Tuesday 07 Aug 2012


One Fine Stay invited World Interiors News to take a look at the Violin Factory - the latest addition to their carefully curated collection of homes available for guests while the owners are out of town.

I hadn't seen the episode when the house was Featured on Grand Design TV series on Channel 4, but my friend Jane Lawrence from Conran + Partners had seen it, and yet she was still surprised to see how differently it looked ‘in the flesh'.

From the exterior - an unprepossessing urban Waterloo street - there is scarce evidence of its existence, yet alone any indication of the expansive, unusual home contained, tardis-like within.

The Violin Factory is the much-loved home of Milko Ostendorf and his wife, Louise, as well as a showcase for Louise's design practice, MCD. The building was originally, as its name suggests a factory that made violins. Shoehorned in amongst terraced housing and a medley of other industrial buildings, the space - Victorian in origin and composed of Fletton and London red stock brick, with six meter king post trusses spanning the main hall - was derelict and unused when the couple discovered it on Christmas Eve in 2000.

Notwithstanding its sorry state, and lack of roof, windows, light and views, for the couple (or Louise at any rate) it was the Holy Grail of urban buildings; the ‘Unspoilt Space' that Louise had spent seven years searching for after a spell living in New York in one of Robert De Niro's TriBeCa lofts.

Every obstacle imaginable was put in Louise's way, from purchasing the plot, conceiving its design, gaining planning permission, addressing the nine party wall agreements and combating the belated discovery that the building was resting on reclaimed marshland - and required support from four dozen 25 metre piles - it was a titanic challenge.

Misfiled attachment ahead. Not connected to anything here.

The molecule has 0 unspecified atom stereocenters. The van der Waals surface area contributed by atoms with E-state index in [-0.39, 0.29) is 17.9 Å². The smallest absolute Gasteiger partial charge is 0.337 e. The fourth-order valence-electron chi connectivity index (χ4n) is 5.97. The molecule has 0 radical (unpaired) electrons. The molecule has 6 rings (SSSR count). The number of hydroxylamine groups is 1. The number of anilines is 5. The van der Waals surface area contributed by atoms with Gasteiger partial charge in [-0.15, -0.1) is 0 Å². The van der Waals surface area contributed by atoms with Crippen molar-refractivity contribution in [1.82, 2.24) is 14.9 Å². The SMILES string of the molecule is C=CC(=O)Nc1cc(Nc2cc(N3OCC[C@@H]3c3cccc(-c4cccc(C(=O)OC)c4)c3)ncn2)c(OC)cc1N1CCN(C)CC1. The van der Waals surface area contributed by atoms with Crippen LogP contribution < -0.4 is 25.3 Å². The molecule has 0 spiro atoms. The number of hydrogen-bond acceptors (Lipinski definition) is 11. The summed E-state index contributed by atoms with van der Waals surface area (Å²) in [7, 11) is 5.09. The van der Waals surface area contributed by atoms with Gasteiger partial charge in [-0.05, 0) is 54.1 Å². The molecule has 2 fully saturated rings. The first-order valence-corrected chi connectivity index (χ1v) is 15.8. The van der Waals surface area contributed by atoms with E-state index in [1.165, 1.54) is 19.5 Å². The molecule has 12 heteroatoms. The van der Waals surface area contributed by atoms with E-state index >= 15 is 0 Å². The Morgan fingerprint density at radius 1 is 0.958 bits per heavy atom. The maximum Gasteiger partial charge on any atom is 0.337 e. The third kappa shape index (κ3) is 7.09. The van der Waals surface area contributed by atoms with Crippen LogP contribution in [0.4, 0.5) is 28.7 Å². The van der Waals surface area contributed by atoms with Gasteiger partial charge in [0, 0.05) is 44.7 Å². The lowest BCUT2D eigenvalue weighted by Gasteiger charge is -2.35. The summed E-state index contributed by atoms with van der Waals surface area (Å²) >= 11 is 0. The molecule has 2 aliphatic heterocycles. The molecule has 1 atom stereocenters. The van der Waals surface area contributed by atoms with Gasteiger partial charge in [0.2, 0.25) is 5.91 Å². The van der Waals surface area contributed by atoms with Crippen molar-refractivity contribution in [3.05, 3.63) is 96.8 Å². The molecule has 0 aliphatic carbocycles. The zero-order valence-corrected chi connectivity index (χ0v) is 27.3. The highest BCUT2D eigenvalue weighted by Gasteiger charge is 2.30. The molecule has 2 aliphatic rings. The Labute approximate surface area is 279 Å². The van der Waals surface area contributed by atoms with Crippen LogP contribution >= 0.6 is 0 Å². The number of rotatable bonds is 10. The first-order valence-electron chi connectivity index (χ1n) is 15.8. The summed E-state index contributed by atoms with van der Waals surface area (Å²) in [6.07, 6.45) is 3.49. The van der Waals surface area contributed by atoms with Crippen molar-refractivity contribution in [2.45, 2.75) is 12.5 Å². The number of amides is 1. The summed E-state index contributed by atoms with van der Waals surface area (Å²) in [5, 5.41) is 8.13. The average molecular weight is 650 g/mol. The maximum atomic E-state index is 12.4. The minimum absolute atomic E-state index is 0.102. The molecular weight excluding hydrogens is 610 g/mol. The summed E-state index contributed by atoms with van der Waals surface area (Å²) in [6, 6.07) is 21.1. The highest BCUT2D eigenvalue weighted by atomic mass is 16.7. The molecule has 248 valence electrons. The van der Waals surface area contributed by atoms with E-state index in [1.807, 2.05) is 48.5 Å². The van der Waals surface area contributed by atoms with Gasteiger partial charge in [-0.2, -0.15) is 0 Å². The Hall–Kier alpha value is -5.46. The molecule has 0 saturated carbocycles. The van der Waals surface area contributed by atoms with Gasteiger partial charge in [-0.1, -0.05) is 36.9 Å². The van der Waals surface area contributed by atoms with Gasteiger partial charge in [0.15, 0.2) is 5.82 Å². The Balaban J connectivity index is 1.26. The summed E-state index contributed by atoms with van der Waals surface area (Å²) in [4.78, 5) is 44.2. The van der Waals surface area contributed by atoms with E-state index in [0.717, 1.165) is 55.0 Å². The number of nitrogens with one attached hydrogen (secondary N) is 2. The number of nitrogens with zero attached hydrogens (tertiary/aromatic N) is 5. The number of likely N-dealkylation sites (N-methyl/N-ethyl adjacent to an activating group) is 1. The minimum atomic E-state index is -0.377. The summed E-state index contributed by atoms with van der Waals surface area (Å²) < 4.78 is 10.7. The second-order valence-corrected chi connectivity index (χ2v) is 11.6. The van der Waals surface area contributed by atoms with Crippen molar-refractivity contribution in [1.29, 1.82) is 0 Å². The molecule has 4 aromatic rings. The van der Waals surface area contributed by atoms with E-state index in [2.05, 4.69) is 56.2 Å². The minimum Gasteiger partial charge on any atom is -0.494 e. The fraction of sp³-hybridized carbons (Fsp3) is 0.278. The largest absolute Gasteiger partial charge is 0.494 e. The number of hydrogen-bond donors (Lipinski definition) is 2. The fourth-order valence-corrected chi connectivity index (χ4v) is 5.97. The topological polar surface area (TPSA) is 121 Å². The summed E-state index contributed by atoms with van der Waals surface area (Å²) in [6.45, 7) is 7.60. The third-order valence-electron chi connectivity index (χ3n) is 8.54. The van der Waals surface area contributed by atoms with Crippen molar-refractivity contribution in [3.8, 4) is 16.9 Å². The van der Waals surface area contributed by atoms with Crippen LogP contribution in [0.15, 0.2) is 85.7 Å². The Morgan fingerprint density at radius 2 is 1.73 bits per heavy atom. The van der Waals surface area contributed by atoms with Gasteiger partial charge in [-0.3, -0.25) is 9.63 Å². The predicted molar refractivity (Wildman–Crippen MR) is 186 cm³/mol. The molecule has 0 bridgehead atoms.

Having entered through anonymous metal garage doors, visitors step through into the house via a miniature pedestrian door part of the original, immense, wooden violin workshop doors, popping out, Alice-in-Wonderland style, into the bright light and roomy expanse of a double height winter garden; the first of a series of unexpected manipulations of volume, light and shadow.

One of the key characteristics of the design is that the original building is still very much in evidence; it has not been over-dressed: "As a practice MCD doesn't have a signature style, our design is always a response to the site and how the clients live, work or use the spaces. Here the design was dictated by the lack of natural daylight and the design in regards to light and aspect were the main responses to this beautiful utilitarian Victorian building. We wanted to keep the integrity of what was originally a very practical, utilitarian workspace. And because it is in effect "inside-out" architecture - it is a hidden building with no external views excepting the sky - the space and materials used inside have to define the building; which is why we ended up with an 12 metre high dining area and just three bedrooms, rather than say six the traditional number in a home this size".

The potentially ‘hard' elements of the utilitarian industrial architecture are softened by the intimate spaces like the subtly lit bedrooms and Milko's snug study, which is lined with American Black Walnut, veneered paneling. I don't think we've gone overboard," Louise says. "We've added mainly plasterboard, stone finishes and accents like the glass, which was a response to a building that doesn't have a lot of windows. And I deliberately didn't use frameless glazing to the bedroom suites; I chose Crittall windows as a link between the 21st century and the Victorian era - a melding of the two vernaculars."

Milko's passions are cooking and film, so Louise installed a huge professional bespoke Charvet stainless-steel range - which took seven men and a crane to install - plus a temperature-controlled, glazed wine cellar and a private cinema room.

When MCD were pitching against stiff opposition in a RIBA competition for a high-end project in London and the clients came to the house and saw how the design practice had dealt with issues of light and space and regeneration and sustainability, they gave MCD the job on the spot.